• Opt for plants that thrive when suspended. Hanging plants are often chosen for their trailing or cascading growth patterns. Some popular options include pothos, spider plants, string of pearls, and ferns. Make sure these plants are well-suited to the lighting conditions in your living room.

  • Determine where you want to hang your plants. Consider the layout of your living room and how the hanging plants will interact with other elements in the space. You can hang them near windows, in corners, or as a focal point.

  • Ensure your hanging plants receive the right amount of sunlight and water. Be mindful not to overwater, as excess moisture can lead to root rot. Use a well-draining potting mix to promote healthy growth.

  • Create visual interest by hanging plants at different heights. Mix long and short-hanging plants to add depth and dimension to your living room. Adjust the length of your hangers accordingly.

  • Consider grouping several hanging plants together to create a lush and cohesive display. You can use a single hanging fixture with multiple plants or arrange several hangers in close proximity.

5. Extend Your Green Decor To The Balcony 

  • Begin by evaluating the available space on your balcony. Consider factors such as sunlight exposure, the size of your balcony, and any specific regulations or restrictions for outdoor plantings in your building or neighborhood.

  • If you have enough space, create a dedicated vegetable bed for growing herbs. Raised beds or large containers work well for this purpose. Plant herbs like basil, mint, rosemary, and thyme, which not only add flavor to your cooking but also contribute to your green decor.

  • Geotextile bags or strawberry planters are excellent choices for growing strawberries on your balcony. These bags save space and make it easy to care for your strawberry plants. Enjoy the pleasure of picking fresh, homegrown strawberries.

  • Besides herbs and strawberries, consider incorporating ornamental plants and flowers into your balcony garden. Add some green foliage plants like ferns, snake plants, or palms to create a lush atmosphere.

  • If space is limited, consider vertical gardening options like wall-mounted planters or a trellis for climbing plants. These can make the most of your vertical space while adding greenery to your balcony.

What Kind of Plants to Put in a Living Room? 

Plants allow you to truly personalize the decoration of a room. You will quickly discover that there is not just one shade of green but an infinite variety to suit all preferences.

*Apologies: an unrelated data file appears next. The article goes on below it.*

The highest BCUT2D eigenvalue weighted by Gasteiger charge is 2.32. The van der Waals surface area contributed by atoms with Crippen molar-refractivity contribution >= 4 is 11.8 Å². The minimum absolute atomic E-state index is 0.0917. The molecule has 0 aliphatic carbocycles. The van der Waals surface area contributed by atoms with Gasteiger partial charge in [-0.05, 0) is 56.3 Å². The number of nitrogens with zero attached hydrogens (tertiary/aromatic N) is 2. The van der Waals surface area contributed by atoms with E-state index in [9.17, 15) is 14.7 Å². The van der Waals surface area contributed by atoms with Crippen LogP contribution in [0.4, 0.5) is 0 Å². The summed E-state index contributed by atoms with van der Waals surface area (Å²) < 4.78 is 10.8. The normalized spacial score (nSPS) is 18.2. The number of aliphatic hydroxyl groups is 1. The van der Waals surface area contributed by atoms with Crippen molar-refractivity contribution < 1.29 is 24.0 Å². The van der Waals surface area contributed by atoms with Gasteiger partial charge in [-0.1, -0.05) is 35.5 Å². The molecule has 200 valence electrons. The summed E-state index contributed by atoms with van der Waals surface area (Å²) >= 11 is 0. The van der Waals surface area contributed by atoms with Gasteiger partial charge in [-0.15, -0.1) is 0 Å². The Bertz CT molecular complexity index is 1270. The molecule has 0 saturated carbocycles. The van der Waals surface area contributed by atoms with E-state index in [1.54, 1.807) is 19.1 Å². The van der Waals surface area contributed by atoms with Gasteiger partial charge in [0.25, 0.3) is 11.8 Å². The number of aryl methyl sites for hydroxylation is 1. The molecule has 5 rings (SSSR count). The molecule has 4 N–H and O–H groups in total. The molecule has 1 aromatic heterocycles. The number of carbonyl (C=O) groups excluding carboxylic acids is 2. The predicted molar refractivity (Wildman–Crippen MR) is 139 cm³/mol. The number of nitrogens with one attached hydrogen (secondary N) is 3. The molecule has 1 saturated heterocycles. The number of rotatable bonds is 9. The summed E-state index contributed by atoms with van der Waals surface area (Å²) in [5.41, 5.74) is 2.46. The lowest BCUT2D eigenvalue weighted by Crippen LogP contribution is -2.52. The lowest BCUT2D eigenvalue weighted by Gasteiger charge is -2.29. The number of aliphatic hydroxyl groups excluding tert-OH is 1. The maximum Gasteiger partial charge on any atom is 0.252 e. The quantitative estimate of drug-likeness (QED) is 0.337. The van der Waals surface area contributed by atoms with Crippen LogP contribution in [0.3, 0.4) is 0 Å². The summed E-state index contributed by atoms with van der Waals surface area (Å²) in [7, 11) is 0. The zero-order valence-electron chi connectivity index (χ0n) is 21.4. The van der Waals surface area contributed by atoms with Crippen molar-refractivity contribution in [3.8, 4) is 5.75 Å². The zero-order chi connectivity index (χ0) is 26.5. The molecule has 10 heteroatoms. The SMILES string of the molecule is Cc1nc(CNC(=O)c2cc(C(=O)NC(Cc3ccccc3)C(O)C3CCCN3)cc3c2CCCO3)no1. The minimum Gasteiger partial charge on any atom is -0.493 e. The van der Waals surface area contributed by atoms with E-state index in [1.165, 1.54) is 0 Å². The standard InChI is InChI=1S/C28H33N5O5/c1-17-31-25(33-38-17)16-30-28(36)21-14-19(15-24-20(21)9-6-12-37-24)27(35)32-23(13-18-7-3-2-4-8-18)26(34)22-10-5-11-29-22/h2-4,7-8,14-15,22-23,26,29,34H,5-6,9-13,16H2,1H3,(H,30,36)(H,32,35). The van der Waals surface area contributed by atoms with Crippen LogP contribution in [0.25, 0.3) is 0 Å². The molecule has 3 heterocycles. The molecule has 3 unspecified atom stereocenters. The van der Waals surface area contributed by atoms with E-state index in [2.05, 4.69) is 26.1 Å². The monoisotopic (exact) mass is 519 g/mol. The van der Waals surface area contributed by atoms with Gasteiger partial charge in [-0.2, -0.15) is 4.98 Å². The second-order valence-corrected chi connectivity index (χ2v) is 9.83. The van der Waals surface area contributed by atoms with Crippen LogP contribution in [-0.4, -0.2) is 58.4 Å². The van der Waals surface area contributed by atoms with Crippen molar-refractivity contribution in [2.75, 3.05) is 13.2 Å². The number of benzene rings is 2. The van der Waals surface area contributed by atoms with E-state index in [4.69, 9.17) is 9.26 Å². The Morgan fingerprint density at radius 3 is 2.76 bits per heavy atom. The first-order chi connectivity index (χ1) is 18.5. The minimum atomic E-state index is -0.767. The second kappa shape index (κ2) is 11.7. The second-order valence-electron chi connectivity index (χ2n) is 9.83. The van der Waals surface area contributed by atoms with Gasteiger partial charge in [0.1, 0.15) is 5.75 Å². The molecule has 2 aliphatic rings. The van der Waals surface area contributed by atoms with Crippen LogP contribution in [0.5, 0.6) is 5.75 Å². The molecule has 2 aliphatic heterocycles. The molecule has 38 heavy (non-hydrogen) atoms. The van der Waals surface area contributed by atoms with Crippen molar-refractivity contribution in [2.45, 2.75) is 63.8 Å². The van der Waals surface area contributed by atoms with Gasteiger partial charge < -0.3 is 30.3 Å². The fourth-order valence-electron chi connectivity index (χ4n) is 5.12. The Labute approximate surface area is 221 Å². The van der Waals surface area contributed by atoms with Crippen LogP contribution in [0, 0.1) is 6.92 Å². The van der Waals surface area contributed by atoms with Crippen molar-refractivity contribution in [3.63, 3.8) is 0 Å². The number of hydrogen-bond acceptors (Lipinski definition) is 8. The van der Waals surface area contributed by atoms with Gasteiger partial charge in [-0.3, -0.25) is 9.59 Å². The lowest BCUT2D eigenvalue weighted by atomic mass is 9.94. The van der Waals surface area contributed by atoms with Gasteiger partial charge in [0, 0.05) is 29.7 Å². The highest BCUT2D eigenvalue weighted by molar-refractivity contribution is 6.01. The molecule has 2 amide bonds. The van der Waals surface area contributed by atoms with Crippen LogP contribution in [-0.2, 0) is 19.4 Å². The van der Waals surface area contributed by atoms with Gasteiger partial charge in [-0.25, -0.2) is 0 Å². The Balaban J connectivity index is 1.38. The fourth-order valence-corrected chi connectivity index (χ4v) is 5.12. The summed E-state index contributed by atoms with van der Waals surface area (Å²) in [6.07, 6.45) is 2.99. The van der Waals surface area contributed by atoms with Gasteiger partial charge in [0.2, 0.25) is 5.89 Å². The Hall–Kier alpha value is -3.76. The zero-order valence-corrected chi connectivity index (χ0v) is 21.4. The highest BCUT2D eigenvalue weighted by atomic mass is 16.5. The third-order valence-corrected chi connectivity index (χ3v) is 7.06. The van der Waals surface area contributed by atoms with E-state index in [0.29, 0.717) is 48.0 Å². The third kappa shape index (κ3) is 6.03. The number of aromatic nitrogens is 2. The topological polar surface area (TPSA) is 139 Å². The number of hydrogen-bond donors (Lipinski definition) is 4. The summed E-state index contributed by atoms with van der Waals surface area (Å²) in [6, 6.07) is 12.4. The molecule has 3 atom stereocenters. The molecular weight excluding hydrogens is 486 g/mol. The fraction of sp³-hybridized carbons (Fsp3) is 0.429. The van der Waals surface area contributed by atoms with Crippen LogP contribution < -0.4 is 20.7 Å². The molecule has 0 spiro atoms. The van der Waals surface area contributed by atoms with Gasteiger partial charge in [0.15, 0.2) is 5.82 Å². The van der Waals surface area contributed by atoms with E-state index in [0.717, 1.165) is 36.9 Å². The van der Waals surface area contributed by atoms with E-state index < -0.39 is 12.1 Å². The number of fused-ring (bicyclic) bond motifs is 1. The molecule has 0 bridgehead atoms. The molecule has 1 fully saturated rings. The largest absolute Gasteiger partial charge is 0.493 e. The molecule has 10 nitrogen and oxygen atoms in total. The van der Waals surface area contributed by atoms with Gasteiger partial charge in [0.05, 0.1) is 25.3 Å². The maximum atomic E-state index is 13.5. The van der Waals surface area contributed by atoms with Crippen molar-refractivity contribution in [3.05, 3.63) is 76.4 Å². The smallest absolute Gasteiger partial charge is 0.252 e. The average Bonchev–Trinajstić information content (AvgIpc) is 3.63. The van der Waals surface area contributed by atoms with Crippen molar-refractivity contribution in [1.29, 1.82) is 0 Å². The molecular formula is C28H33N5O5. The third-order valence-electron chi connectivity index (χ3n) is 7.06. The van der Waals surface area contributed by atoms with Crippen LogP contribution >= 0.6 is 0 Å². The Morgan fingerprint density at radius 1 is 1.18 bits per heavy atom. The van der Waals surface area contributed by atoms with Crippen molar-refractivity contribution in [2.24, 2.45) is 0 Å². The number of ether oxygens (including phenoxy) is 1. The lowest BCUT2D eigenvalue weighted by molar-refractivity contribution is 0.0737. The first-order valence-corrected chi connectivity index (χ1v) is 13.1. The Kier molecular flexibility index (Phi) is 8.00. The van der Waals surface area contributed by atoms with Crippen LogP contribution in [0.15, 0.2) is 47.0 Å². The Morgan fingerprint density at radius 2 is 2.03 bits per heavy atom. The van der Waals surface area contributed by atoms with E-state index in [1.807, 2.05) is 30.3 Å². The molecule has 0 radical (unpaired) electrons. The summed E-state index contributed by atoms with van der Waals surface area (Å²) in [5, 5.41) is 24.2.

You can even find plants with purple foliage! The shape of the leaves, their texture, and their orientation are all details to consider when making your choice. For your living room decoration with plants, you can opt for:

1. Cacti and succulents

These plants require very little maintenance. If you want an artificial plant for your living room, these species have very convincing imitations. They come in various sizes to fit all surfaces. Some beautiful varieties include:

  • Snake Laurentii, can tolerate drought and lower light
  • ZZ plant, drought-tolerant plant that can go weeks without water
  • Cacti, for a small windowsill or sunny space
  • Crassulaceae, perfect for a small windowsill or sunny space

2. Large plants

To scatter around your living room for a wow effect, consider:

  • Fiddle leaf fig, thrive in an environment with stable temps and bright light
  • Money tree, known for its resilience and ease of growth
  • Bird of paradise plant, thrives in warmer conditions with plenty of sunlight
  • Swiss cheese plant (Monstera), thrives in bright indirect to medium light

3. Tabletop plants

On a piece of furniture or a shelf, these make the living room plant decor highly modular:

  • Boston fern, pet friendly – it is tolerant of low light and appreciative of high humidity
  • Ficus Tineke, thrives in bright indirect light
  • Peperomia obtusifolia, it does not need much to thrive 
  • Kalanchoe thyrsiflora, thrives in bright direct light

4. Trailing plants

Placed on top of your furniture, wall shelves, or suspended from the ceiling, they add movement to your living room decoration:

  • Scindapsus, low-maintenance houseplant – perfect as a hanging plant but can be trained vertically since it’s an evergreen climber
  • Hoya, great for hanging baskets or anywhere with space for the vines to trail. 
  • Spider plant, gets its name from the baby plants that dangle down from a mature mother plant like spiders on a web

Which Indoor Plants Can Be Placed Together?

 As long as the plants do not share the same soil, there is no disagreement between species. It’s your tastes that determine which plants go together. 

For mixed pots, make sure your species are compatible, as well as their needs. For example, while a Boston fern can share soil with a cactus, it prefers shade and humidity, whereas its companion thrives in direct sunlight. 

Nothing prevents you from grouping your most beautiful succulents in a large pot. Plant your cacti in a separate container: they also like dry air and sunlight but need a colder winter to grow.